Benton County
Benton County Courthouse in Fowler, Indiana.
Benton County Courthouse in Fowler, Indiana.
Flag of Benton County
Map of Indiana highlighting Benton County
Location within the U.S. state of Indiana
Map of the United States highlighting Indiana
Indiana's location within the U.S.
Coordinates: 40°37′N 87°19′W / 40.61°N 87.31°W / 40.61; -87.31
Country United States
State Indiana
Founded18 February 1840
Named forSenator Thomas H. Benton
SeatFowler
Largest cityFowler
Area
 • Total406.51 sq mi (1,052.9 km2)
 • Land406.42 sq mi (1,052.6 km2)
 • Water0.09 sq mi (0.2 km2)  0.02%%
Population
 • Estimate 
(2018)
8,653
 • Density21.3/sq mi (8.22/km2)
Time zoneUTC−5 (Eastern)
 • Summer (DST)UTC−4 (EDT)
Congressional district4th
Websitewww.bentoncounty.in.gov
 
  • Indiana county number 4
  • Responsible for most of Indiana's wind-produced electricity

Benton County is located in the northwest part of the U.S. state of Indiana, along the border with Illinois. As of 2010, the county's population was 8,854.[1] It contains six incorporated towns as well as several small unincorporated settlements; it is divided into 11 townships which provide local services.[2][3] The county seat is Fowler.[4]

Benton County is part of the Lafayette, Indiana, Metropolitan Statistical Area.

Wind turbines in Benton County
Wind turbines in Benton County

History

The lands of present NW Indiana were explored by French explorer Robert de LaSalle. At that time the area was inhabited by the Miami Confederation of Indians. Through White settlement, encroachment, and confrontation, the various indigenous groups were forced to cede their claim to the area. In October 1818, the Pottawattamies, Weas, and Delawares ceded their lands west of the Tippecanoe River to the government. In a treaty dated 23 October 1826, the Pottawattamie and Miamis ceded all their lands east of the Tippecanoe. A treaty dated 26 October 1832 with the Pottawattamie ceded control of the northwestern part of Indiana; on 27 October the Pottawattamie of Indiana and Michigan also relinquished all claim to any remaining land in those states.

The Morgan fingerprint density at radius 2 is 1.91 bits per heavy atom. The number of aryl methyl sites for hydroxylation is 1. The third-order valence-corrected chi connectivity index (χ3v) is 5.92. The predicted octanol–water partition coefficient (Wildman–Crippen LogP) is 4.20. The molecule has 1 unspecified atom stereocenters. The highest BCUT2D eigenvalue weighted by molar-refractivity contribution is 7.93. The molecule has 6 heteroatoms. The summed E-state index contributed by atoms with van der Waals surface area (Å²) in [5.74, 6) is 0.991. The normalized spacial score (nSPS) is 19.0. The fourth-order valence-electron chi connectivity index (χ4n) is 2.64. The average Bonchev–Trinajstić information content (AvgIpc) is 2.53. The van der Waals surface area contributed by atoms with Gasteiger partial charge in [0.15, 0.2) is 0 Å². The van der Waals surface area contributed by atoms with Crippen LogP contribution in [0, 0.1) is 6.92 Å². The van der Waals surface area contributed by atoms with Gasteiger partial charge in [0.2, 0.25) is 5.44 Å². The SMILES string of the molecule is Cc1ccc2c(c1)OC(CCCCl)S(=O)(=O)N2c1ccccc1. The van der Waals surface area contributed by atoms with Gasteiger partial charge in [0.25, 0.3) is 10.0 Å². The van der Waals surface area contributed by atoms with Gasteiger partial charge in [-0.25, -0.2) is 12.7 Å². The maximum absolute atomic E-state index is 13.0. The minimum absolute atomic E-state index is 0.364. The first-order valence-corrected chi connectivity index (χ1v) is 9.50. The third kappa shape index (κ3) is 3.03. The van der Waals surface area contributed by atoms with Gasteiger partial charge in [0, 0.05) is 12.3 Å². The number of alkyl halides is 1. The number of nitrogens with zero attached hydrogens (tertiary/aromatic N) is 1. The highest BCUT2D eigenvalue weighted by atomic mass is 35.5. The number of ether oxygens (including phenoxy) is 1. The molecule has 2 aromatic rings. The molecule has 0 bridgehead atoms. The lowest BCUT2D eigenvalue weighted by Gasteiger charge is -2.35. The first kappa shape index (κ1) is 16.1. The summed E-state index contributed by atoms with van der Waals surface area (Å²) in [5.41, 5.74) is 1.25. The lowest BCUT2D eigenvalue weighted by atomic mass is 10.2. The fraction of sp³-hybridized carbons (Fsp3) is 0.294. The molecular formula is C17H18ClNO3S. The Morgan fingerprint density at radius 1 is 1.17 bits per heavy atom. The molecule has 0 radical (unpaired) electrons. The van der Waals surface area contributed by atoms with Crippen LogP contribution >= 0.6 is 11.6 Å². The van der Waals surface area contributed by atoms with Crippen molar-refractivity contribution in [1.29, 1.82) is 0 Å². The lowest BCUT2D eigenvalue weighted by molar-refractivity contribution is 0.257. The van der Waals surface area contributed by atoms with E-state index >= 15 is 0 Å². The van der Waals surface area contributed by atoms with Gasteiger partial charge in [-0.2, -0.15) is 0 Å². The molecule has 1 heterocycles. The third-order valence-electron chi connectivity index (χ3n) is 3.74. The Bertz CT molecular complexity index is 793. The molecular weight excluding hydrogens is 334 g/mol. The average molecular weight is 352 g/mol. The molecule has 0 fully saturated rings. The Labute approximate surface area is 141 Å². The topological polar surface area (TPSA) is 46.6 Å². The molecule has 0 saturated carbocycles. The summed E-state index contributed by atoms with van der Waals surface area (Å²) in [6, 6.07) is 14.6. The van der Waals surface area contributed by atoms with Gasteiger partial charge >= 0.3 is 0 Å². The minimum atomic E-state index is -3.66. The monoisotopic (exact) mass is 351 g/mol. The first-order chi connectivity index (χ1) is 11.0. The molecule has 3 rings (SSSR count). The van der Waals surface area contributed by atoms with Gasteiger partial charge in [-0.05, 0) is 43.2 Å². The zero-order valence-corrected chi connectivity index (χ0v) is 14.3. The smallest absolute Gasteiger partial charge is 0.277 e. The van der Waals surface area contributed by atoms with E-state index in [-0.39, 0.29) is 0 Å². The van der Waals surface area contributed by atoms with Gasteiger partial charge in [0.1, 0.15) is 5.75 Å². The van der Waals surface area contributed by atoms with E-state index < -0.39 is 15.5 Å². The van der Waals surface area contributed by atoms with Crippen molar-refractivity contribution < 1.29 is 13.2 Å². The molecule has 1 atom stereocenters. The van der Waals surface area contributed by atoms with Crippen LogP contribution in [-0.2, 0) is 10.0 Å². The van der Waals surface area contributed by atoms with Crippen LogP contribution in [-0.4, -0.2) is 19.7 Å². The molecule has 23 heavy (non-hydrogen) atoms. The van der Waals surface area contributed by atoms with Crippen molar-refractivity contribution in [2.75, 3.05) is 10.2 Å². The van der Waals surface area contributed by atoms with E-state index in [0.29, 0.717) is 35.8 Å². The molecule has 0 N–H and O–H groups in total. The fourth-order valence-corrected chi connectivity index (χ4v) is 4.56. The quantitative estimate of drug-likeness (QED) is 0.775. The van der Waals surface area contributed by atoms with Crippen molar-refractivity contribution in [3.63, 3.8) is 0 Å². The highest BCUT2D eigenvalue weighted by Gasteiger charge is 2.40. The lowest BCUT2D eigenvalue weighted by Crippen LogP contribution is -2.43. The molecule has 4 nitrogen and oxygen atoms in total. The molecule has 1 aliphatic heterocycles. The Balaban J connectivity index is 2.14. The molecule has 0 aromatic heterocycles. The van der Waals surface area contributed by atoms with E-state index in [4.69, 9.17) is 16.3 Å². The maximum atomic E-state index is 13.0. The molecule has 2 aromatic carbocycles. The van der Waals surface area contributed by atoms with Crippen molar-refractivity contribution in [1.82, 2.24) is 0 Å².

Before 1832 this area was not open to settlement; previous settlers had taken the southern parts of Ohio, Indiana and Illinois. Northwestern Indiana was also less desirable for farming, being described as alternate swamps, sterile sand ridges and flat, wet prairies, although it did proliferate in game.

A state legislative act dated 7 February 1835 created two counties in this area, Newton and Jasper. The county governments were not created at that time and the counties were attached to White County for administrative purposes. The Jasper County organization was effected beginning 15 March 1838. On 18 February 1840, the county of Benton was formed from Jasper's area. It was named for Thomas H. Benton (D), U.S. Senator from Missouri.[5] The original county seat selected in 1843 was Oxford, but after a long struggle between contending factions it was moved to Fowler in 1874.[6]

Courthouse

The current Benton County courthouse, located in Fowler, was designed by Gordon P. Randall of Chicago and built in 1874 by Levi L. Leach at a cost of $62,257.[n 1] The new courthouse was an impressive building from an architectural standpoint, but also provided much-needed improvements in security, including large fire-proof vaults. Randall had designed the Marshall County courthouse a few years earlier.[8]

Economy

In 2008 the Benton County Wind Farm began operating with 87 1.5 MW wind turbines.[9] Duke Energy purchases electricity from the wind farm and sells it to customers through its GoGreen program.[10]

In 2009 the Fowler Ridge Wind Farm opened nearby,[11] giving Benton County one of the largest concentrations of wind turbines in the United States east of the Mississippi River.

Geography

Map of Benton County, showing townships and settlements
Map of Benton County, showing townships and settlements